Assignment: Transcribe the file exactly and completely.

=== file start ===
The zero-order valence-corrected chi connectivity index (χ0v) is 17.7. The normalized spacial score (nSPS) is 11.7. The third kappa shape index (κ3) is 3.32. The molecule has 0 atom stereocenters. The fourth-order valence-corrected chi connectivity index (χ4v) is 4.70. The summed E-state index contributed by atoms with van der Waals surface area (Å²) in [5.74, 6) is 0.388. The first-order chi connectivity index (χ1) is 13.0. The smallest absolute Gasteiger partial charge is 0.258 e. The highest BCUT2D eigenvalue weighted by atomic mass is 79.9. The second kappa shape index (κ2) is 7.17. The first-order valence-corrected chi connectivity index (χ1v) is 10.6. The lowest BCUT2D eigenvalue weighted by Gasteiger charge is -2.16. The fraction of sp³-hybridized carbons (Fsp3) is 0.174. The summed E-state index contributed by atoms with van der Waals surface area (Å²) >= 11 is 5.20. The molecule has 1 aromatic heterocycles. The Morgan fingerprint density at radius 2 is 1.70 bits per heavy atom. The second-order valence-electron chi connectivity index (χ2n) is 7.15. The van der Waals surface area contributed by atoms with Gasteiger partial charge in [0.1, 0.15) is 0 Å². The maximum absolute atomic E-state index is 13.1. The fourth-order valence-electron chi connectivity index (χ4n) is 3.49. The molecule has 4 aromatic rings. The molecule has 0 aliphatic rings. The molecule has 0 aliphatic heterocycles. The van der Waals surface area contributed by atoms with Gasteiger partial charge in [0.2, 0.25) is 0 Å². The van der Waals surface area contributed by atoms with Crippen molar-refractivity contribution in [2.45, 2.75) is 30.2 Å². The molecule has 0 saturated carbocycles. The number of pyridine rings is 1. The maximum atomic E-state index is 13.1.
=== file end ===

The zero-order valence-corrected chi connectivity index (χ0v) is 17.7. The normalized spacial score (nSPS) is 11.7. The third kappa shape index (κ3) is 3.32. The molecule has 0 atom stereocenters. The fourth-order valence-corrected chi connectivity index (χ4v) is 4.70. The summed E-state index contributed by atoms with van der Waals surface area (Å²) in [5.74, 6) is 0.388. The first-order chi connectivity index (χ1) is 13.0. The smallest absolute Gasteiger partial charge is 0.258 e. The highest BCUT2D eigenvalue weighted by atomic mass is 79.9. The second kappa shape index (κ2) is 7.17. The first-order valence-corrected chi connectivity index (χ1v) is 10.6. The lowest BCUT2D eigenvalue weighted by Gasteiger charge is -2.16. The fraction of sp³-hybridized carbons (Fsp3) is 0.174. The summed E-state index contributed by atoms with van der Waals surface area (Å²) >= 11 is 5.20. The molecule has 1 aromatic heterocycles. The Morgan fingerprint density at radius 2 is 1.70 bits per heavy atom. The second-order valence-electron chi connectivity index (χ2n) is 7.15. The van der Waals surface area contributed by atoms with Gasteiger partial charge in [0.1, 0.15) is 0 Å². The maximum absolute atomic E-state index is 13.1. The fourth-order valence-electron chi connectivity index (χ4n) is 3.49. The molecule has 4 aromatic rings. The molecule has 0 aliphatic rings. The molecule has 0 aliphatic heterocycles. The van der Waals surface area contributed by atoms with Gasteiger partial charge in [0.2, 0.25) is 0 Å². The van der Waals surface area contributed by atoms with Crippen molar-refractivity contribution in [2.45, 2.75) is 30.2 Å². The molecule has 0 saturated carbocycles. The number of pyridine rings is 1. The maximum atomic E-state index is 13.1.